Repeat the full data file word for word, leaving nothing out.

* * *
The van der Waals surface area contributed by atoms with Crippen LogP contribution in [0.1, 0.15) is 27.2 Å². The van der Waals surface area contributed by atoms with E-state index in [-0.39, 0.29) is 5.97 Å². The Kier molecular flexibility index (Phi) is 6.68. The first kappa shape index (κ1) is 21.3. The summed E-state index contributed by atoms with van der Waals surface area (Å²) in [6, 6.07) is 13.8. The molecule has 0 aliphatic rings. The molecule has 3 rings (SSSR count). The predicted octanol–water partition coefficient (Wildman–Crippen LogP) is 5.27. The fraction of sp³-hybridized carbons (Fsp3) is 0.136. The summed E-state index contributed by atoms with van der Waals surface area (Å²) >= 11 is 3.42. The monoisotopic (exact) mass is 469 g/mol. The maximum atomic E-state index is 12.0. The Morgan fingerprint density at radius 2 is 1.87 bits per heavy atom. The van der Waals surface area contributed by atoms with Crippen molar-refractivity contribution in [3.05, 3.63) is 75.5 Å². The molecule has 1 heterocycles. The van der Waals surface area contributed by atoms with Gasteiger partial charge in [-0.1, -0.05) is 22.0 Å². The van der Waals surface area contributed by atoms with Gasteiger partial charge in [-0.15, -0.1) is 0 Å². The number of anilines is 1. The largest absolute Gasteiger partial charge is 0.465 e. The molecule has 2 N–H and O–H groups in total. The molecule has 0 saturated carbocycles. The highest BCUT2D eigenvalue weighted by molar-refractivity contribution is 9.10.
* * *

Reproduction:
The van der Waals surface area contributed by atoms with Crippen LogP contribution in [0.1, 0.15) is 27.2 Å². The van der Waals surface area contributed by atoms with E-state index in [-0.39, 0.29) is 5.97 Å². The Kier molecular flexibility index (Phi) is 6.68. The first kappa shape index (κ1) is 21.3. The summed E-state index contributed by atoms with van der Waals surface area (Å²) in [6, 6.07) is 13.8. The molecule has 0 aliphatic rings. The molecule has 3 rings (SSSR count). The predicted octanol–water partition coefficient (Wildman–Crippen LogP) is 5.27. The fraction of sp³-hybridized carbons (Fsp3) is 0.136. The summed E-state index contributed by atoms with van der Waals surface area (Å²) >= 11 is 3.42. The monoisotopic (exact) mass is 469 g/mol. The maximum atomic E-state index is 12.0. The Morgan fingerprint density at radius 2 is 1.87 bits per heavy atom. The van der Waals surface area contributed by atoms with Crippen molar-refractivity contribution in [3.05, 3.63) is 75.5 Å². The molecule has 1 heterocycles. The van der Waals surface area contributed by atoms with Gasteiger partial charge in [-0.1, -0.05) is 22.0 Å². The van der Waals surface area contributed by atoms with Gasteiger partial charge in [-0.15, -0.1) is 0 Å². The number of anilines is 1. The largest absolute Gasteiger partial charge is 0.465 e. The molecule has 2 N–H and O–H groups in total. The molecule has 0 saturated carbocycles. The highest BCUT2D eigenvalue weighted by molar-refractivity contribution is 9.10.